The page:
Basketball is largely an indoor sport. Officially, it is played on well-maintained hardwood courts. Because of this, brands like Nike, Under Armour, and Adidas often produce basketball shoes that are designed for indoor action.
With that, we consider it already a huge plus when we find out that a shoe is actually good for outdoor use. This only means that the manufacturer went out of their way to add more durability to the shoe.
In this article, we present the shoes that are most suitable for the harsher conditions of the outdoors. We are able to pick them up after testing a little more than 400 basketball shoes from various brands and signature labels.
To keep our opinions as objective as possible, we do the following:
Steer clear from sponsorships
While freebies are nice to have, we’re afraid that they may color our judgments. We see it fit to purchase the outdoor basketball shoes that we were to test using our own cash.
Test the shoes in realistic outdoor courts
Just because we played in it outside doesn’t really mean that a basketball shoe is already fit for outdoor use. They must still be played on surfaces that’s typical of outdoor courts: rough, dusty, and made of solid concrete with asphalt on top.
In addition to our qualitative descriptions, we also give a CoreScore for each outdoor basketball shoe. This numerical rating is an aggregate of all the scores given by expert reviewers and regular hoopers all over the web, not just here at RunRepeat.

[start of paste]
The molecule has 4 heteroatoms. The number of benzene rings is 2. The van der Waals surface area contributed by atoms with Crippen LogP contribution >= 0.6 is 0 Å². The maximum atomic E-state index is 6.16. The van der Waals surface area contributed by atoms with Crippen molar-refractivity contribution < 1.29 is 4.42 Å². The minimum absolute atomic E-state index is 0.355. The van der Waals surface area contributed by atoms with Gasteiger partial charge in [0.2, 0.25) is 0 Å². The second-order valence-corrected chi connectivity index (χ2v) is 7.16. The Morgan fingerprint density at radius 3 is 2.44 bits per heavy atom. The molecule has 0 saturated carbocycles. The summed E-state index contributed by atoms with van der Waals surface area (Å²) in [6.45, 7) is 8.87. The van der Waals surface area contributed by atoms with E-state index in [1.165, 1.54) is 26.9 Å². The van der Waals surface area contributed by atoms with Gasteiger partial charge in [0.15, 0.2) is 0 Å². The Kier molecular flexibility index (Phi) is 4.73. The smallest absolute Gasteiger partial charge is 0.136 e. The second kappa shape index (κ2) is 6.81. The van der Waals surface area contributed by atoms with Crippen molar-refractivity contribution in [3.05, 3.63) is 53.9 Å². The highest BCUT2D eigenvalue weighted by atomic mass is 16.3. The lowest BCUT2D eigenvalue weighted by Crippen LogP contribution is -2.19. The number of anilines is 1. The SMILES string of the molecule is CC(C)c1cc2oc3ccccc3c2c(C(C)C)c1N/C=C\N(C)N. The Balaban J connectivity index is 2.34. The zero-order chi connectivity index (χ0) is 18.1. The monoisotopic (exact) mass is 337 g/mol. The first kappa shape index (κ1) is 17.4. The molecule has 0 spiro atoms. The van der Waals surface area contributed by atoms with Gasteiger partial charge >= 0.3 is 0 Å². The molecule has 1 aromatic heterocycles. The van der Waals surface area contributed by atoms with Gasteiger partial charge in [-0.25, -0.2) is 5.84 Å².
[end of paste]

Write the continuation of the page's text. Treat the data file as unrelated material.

Since the Clyde Court Disrupt, Puma Hoops's Clyde line has been dishing out worthy alternatives to the usually pricier and more popular Adidas and Nike kicks that flood the market. The Puma Clyde All-Pro is assessed to be even better than, or at least comparable to, the Nike Kobe 9, which critics say is among the greatest basketball shoes. The All-Pro's bad points are either easy to remedy or just because of personal preference.
Consistent traction both on clean and dusty surfaces
Supportive once broken in
Wide feet friendly
OK for outdoor use
Soft, snug fit
Break-in period needed
Not so breathable
At $150, the Nike Cosmic Unity is on the pricier end for basketball shoes, but reasonable because of the top-notch cushioning setup, reliable containment, and elusive recycled materials build. If you are a player who loves a supportive, plush cushioning setup that still feels relatively low to the ground, this is a basketball shoe that fits that mold well. Plus the benefit of being a more sustainable purchase choice!
Players with aggressive playing styles will love the Kyrie 7. Wearing this shoe equips anyone playing with an advantage when playing aggressively. Having an upper that hugs the contour of your foot, a bouncy cushion and an elite tread pattern that will provide control is a winner. The Kyrie 7 is recommended for everyday and competitive basketball players.
The Zoom Freak 2 is a decent performer for me due to its amazing fit, lockdown, and traction, but is weighed down by its minimal cushion. The other minor area of warning is ventilation and midfoot support, where the lack of any midfoot shank may cause some pain for those with prior midfoot pain. The Zoom Freak 2 was very close to being a great performer if the cushioning was upgraded!
The Dame 7 has “no serious weaknesses,” but experts can’t stop comparing it to others that are better. Although a “very solid shoe” and a “jack of all trades,” the Dame 7 is still “master of none;” and it still doesn’t make it as the players’ favorite.
Highly rated: The second Donovan Mitchell basketball shoe is well-received by the market; it has got a lot of five-star ratings from wearers.
Stylish: A good number of wearers just loves the DON Issue #2's aesthetics.